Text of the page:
What you need to know about the Australian Government’s COVIDSafe application

30 April 2020

Matthew Bunker, Manager, Cyber Security |

The COVIDSafe application recently released by the Australian Government has come under much public scrutiny. Concerns have been levelled at the privacy of personal information and tracking of individual movements. What the media and industry commentary has highlighted is a level of public unwillingness to believe the government is not trying to spy on Australian citizens.

The Australian Government has passed some unprecedented legislation regarding the use of information in the application. The Department of Health is the information custodian, making it the only department authorised to access user information provided via the COVIDSafe app. Not even a warrant issued by an Australian Federal Court can subpoena information from the National COVIDSafe Data Store.

The application is controlled by the Digital Transformation Agency and information is being stored in Australia in an Amazon Web Services (AWS) data centre at the Protected level.

How the application works

The intention of the application is to aid in the reporting and tracing of COVID-19 cases across the country.

To achieve this in a secure way, it employs a range of digital technology methods. Here are the key facts.

  • COVIDSafe uses Bluetooth to record ‘digital handshakes’ with users that come into close contact with each other (1.5 meters).
  • A 'contact' is stored in an encrypted partition of the application each time a user comes into contact with another user. The date, time, duration and distance are recorded.
  • All data is stored in the application, including user IDs and digital handshakes with other users, and is deleted every 21 days.
  • The application does not record your location, nor the location of any people you come into close contact with.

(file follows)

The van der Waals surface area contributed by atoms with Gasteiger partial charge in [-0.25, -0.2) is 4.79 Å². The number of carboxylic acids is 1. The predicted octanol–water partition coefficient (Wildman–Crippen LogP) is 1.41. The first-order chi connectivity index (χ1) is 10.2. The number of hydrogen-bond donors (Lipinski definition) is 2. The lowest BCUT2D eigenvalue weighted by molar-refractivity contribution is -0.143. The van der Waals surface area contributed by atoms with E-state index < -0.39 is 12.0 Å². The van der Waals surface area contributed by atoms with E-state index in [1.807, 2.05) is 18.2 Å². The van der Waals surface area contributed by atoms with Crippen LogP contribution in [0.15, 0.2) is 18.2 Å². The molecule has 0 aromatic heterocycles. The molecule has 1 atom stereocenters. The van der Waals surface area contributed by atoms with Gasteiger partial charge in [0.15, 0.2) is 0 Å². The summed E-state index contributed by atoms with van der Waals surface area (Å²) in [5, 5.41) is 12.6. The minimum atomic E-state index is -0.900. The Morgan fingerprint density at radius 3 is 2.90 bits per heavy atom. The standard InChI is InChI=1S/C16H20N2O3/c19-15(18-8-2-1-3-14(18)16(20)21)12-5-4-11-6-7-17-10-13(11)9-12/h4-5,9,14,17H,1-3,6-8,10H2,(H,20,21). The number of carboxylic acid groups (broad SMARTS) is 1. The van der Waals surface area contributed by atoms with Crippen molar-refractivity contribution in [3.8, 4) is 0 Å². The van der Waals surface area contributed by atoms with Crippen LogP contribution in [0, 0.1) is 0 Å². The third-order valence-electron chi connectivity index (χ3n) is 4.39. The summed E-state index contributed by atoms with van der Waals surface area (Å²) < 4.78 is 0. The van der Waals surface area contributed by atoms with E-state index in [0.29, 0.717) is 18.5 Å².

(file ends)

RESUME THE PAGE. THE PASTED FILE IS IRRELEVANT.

• The National COVIDSafe Data Store will automatically generate new unique IDs every two hours, and send these new unique IDs to the user’s application.
  • Encryption keys are generated and stored in the National COVIDSafe Data Store.

So what does this mean?

The ACSC (Australian Cyber Security Centre) has awarded AWS the highest level of data security classification available in Australia for cloud applications. Given the federally mandated requirements to achieve such a classification, this significantly limits the types of threats that could exploit information in the National COVIDSafe Data Store.

The encryption standard used would need to comply with this level of classification, and although there has been no reporting of what encryption level this is, current guidelines from the ACSC suggest it would be at least AES128 bit encryption.

Advanced Encryption Standard has never been cracked and is safe from brute force attacks.

Using the application

If you have not seen the application for yourself, you may be wondering how it works when downloaded onto your mobile device. This is what you can expect.

  • When the application has been downloaded, the user is required to enter the following information:
    • Full name (can be a pseudonym)
    • Mobile number
    • Age range (can be false)
    • Postcode (can be false).
  • The National COVIDSafe Data Store confirms the mobile number by sending a one-time six-digit code in a SMS text message, which needs to be entered into the application.
  • A unique temporary ID will then be generated by the National COVIDSafe Data Store. This ID is then sent encrypted to the user’s application and stored there. This will change every two hours.
  • Unique ID reports are stored encrypted in the National COVIDSafe Data Store.
  • The application must be left on and running in the background for the digital handshakes to be most effective.
  • Applications perform a digital handshake with each other using Bluetooth technology. These contacts are stored on the user’s phone in an encrypted partition.
  • The COVIDSafe application does not interact with any other application on your phone, like many other applications do (e.g. Facebook).

So what does this mean?

The only information held by the National COVIDSafe Data Store is the phone number of the individual and a rotating unique ID, all other information can be anonymised by the user if they wish. If not anonymised, the most information the COVIDSafe National Data Store would hold is a user’s full name, age-range and postcode.